to admire a man who never shied away from hot button issues. And Crichton undeniably possessed the Midas touch, prior to JK Rowling storming on to the scene he was the most successful author in the world. It can be argued that he not only revitalized the techno-thriller, paving the way for the success of Douglas Preston, Lincoln Child, and James Rollins, but he also made medical dramas sexy again with ER. In addition to his novels, he collaborated on screenplays for films like "Twister." He was remarkably prolific, once claiming to churn out 10,000 words a day. As someone who considers herself fortunate to clock 10,000 words in a week, that's simply staggering.
Not to mention the fact that he was once chosen as one of People's 50 Most Beautiful People, a title that few writers have possessed (shall we call it the "paper ceiling?")
A remarkable writer, and a remarkable person. He will be missed.
There have been a number of significant events in my lifetime that personally changed or affected me such as the tragic losses of John and Robert Kennedy, Martin Luther King, Jr., and John Lennon. And there have also been the joyful moments including seeing an American astronaut walk on the moon, my marriage, the birth of my two sons, and seeing my first book published.
Growing up as a son of the South, I witnessed bigotry and hate—I still remember signs declaring “Whites Only”. As an adult, I discovered that prejudice wasn’t exclusive to the Deep South. But as Mr. Dylan sang, “The Times, They Are A Changin’”.
At 11:00 PM on Tuesday night, an African American was elected to the highest office in America. Barack Obama was not appointed nor did he inherit the Presidency. He won it. And this may prove to be the biggest milestone in my life. Because it tells me that people can change. Countries can change. Times and thinking, and the world can change. It tells me that we have matured as a nation.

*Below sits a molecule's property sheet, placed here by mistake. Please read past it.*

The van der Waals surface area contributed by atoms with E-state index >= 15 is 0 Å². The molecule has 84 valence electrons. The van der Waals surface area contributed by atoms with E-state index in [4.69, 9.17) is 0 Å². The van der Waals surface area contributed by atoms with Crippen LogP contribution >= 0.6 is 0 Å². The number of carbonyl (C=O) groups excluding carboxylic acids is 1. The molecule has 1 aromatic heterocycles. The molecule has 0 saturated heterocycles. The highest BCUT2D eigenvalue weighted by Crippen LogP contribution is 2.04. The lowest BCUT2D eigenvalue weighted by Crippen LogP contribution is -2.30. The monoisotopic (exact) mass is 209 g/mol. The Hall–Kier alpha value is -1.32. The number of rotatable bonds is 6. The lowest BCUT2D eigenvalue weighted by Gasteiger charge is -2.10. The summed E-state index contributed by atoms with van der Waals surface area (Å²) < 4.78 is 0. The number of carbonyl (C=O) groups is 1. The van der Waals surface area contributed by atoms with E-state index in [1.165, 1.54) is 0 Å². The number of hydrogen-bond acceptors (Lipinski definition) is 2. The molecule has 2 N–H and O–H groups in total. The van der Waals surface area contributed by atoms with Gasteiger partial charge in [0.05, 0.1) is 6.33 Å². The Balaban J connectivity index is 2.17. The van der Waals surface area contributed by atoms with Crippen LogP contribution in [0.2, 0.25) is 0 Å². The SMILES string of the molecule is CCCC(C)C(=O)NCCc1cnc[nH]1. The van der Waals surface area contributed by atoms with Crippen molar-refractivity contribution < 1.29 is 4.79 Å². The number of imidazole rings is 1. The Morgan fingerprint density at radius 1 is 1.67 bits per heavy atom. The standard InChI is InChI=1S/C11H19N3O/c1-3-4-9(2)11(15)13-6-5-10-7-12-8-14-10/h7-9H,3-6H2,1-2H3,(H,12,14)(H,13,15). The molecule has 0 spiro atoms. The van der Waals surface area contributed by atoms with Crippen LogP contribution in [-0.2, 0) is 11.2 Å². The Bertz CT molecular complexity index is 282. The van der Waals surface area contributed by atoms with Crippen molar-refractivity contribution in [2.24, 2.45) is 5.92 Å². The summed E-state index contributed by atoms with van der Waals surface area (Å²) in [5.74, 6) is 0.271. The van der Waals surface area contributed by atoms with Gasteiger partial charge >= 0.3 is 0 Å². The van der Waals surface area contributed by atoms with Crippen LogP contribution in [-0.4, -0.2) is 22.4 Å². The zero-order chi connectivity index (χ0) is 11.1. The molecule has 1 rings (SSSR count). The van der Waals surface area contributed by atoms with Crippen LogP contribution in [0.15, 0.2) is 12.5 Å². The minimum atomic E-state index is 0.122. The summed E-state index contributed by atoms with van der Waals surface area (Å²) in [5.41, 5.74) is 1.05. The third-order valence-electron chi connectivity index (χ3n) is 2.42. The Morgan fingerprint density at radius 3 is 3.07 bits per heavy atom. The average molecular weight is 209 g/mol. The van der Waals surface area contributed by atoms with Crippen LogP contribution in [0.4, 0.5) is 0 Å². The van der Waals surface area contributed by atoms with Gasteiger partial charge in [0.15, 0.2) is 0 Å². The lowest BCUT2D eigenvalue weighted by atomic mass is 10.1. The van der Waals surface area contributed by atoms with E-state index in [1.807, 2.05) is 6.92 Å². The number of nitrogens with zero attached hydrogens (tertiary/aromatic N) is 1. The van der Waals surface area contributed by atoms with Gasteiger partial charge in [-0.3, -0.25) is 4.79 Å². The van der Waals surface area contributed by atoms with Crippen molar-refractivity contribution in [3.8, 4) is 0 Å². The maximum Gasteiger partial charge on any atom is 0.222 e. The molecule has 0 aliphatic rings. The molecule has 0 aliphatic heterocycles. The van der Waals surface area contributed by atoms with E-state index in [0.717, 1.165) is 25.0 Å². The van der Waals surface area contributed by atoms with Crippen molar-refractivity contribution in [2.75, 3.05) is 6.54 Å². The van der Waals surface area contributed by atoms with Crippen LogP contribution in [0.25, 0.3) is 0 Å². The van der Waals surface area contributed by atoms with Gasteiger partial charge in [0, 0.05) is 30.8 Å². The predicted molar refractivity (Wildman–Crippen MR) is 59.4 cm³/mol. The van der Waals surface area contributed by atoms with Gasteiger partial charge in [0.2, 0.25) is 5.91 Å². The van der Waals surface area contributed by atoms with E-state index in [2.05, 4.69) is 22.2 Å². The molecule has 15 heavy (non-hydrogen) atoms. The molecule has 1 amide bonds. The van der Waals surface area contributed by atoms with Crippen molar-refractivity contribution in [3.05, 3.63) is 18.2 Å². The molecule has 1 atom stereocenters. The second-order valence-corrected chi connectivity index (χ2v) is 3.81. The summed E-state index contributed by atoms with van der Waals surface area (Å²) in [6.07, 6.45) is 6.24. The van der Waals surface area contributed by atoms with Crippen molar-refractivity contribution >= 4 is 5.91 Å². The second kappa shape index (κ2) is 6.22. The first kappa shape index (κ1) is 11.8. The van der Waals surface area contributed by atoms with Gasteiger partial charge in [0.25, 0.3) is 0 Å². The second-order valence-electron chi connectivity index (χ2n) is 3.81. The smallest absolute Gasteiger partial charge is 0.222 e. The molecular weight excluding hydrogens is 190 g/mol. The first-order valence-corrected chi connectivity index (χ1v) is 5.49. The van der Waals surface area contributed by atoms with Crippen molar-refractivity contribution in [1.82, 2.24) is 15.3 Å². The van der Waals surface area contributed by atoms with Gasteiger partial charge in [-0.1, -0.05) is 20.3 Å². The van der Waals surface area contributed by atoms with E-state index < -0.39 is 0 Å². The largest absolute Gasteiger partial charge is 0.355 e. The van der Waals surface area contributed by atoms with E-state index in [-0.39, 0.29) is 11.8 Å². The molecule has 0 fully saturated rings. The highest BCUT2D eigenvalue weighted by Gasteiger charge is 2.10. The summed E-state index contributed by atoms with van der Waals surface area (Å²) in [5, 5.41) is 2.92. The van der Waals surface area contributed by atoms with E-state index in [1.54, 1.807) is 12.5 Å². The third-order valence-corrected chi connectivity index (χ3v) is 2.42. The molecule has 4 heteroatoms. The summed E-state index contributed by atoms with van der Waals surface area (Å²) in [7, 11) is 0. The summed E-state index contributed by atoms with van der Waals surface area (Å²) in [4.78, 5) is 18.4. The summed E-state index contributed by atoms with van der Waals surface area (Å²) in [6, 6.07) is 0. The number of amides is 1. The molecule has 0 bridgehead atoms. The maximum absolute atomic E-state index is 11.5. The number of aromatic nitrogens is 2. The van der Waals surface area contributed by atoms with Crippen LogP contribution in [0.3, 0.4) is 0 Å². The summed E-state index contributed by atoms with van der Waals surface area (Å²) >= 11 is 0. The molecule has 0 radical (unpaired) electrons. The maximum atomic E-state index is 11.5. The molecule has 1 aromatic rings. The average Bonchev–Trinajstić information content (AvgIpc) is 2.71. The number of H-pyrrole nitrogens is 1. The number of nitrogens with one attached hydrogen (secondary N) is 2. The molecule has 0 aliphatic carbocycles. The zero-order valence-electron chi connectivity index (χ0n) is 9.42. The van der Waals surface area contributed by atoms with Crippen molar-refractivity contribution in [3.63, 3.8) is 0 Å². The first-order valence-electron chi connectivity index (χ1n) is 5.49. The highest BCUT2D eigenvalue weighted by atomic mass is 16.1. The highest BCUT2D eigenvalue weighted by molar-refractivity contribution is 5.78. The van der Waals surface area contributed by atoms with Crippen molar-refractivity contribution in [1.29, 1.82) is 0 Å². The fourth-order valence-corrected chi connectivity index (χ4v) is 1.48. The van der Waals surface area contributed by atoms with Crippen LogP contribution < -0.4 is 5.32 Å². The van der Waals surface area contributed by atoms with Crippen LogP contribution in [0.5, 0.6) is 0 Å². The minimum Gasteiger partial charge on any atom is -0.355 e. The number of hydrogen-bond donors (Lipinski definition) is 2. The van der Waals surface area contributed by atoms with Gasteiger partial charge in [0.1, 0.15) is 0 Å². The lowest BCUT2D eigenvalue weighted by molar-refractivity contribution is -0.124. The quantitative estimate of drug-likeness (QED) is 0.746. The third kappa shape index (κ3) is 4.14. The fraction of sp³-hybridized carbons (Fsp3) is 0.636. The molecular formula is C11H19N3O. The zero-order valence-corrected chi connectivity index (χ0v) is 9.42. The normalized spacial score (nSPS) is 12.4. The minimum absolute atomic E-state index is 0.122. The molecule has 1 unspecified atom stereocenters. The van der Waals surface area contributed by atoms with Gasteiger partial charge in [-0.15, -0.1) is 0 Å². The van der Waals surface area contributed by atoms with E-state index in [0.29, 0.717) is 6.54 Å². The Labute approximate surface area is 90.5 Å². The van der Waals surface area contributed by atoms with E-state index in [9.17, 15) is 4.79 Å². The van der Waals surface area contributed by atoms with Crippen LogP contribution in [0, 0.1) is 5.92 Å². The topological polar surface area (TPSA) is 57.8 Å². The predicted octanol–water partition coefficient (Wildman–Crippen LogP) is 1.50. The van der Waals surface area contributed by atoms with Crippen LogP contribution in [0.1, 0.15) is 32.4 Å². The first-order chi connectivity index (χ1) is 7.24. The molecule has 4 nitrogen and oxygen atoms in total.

There was a time when I would have bet this day would never come. But it has. And if we can collectively change our hearts and minds like we did on Election Day, what other great things can we do?
President-elect Barack Obama is about to set sail on a great journey. Soon he will step onto the bridge, take command and set a new course. We are all passengers on this great ship of America. I wish him fair winds.
Monday, November 3, 2008
“Every writer has a writer's tic,” a famous author once told me.
As a writer, you challenge is to identify your own writer’s tic, and stomp it out of your manuscript.
In my own case, when I’m writing my first draft, I give free rein to my writing tics. But in the second draft, I hunt them down and stomp them out.
Here are a few of my own writer’s tics that I have to wipe out in the second draft:
- Worthless words.
My first draft is always studded with superfluous words such as very, apparently, obviously, suddenly, and surely. In the second draft, I do a global search for these serial offenders. Out they go!
- Ding-dong, the dash is dead. Also the ellipses.
I have a bad habit of “dramatizing” the rhythm of sentences with dashes and ellipses, which have to be removed.In fact, you could me the Queen of Dashes—or the Empress of Ellipses…
- Lazy-man’s time reference: “By the time.”By the time I get to Phoenix, I realize I need to delete all my instances of “By the time.”
How about you? What are your “writer's tics” that you have to stomp out before you submit your manuscript to the editor?